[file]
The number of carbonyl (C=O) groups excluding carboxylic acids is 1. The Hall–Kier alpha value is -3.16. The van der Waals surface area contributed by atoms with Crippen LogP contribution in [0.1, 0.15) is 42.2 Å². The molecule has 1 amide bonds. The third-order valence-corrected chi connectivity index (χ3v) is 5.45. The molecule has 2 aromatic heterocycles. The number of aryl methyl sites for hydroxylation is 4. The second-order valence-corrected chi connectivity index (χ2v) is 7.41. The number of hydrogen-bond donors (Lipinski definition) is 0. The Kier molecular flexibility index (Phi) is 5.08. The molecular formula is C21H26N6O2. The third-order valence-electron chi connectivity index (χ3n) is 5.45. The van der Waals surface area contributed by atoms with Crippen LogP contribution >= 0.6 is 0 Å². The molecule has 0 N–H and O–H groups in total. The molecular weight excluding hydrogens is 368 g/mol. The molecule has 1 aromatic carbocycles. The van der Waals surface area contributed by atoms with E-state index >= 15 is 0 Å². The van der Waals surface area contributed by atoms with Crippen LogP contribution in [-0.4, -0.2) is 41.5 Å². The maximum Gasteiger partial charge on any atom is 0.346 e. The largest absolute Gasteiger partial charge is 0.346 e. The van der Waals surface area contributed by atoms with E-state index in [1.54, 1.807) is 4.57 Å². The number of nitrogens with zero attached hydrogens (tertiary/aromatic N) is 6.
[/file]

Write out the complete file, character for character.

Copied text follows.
The number of carbonyl (C=O) groups excluding carboxylic acids is 1. The Hall–Kier alpha value is -3.16. The van der Waals surface area contributed by atoms with Crippen LogP contribution in [0.1, 0.15) is 42.2 Å². The molecule has 1 amide bonds. The third-order valence-corrected chi connectivity index (χ3v) is 5.45. The molecule has 2 aromatic heterocycles. The number of aryl methyl sites for hydroxylation is 4. The second-order valence-corrected chi connectivity index (χ2v) is 7.41. The number of hydrogen-bond donors (Lipinski definition) is 0. The Kier molecular flexibility index (Phi) is 5.08. The molecular formula is C21H26N6O2. The third-order valence-electron chi connectivity index (χ3n) is 5.45. The van der Waals surface area contributed by atoms with Crippen LogP contribution >= 0.6 is 0 Å². The molecule has 0 N–H and O–H groups in total. The molecular weight excluding hydrogens is 368 g/mol. The molecule has 1 aromatic carbocycles. The van der Waals surface area contributed by atoms with E-state index >= 15 is 0 Å². The van der Waals surface area contributed by atoms with Crippen LogP contribution in [-0.4, -0.2) is 41.5 Å². The maximum Gasteiger partial charge on any atom is 0.346 e. The largest absolute Gasteiger partial charge is 0.346 e. The van der Waals surface area contributed by atoms with E-state index in [1.54, 1.807) is 4.57 Å². The number of nitrogens with zero attached hydrogens (tertiary/aromatic N) is 6.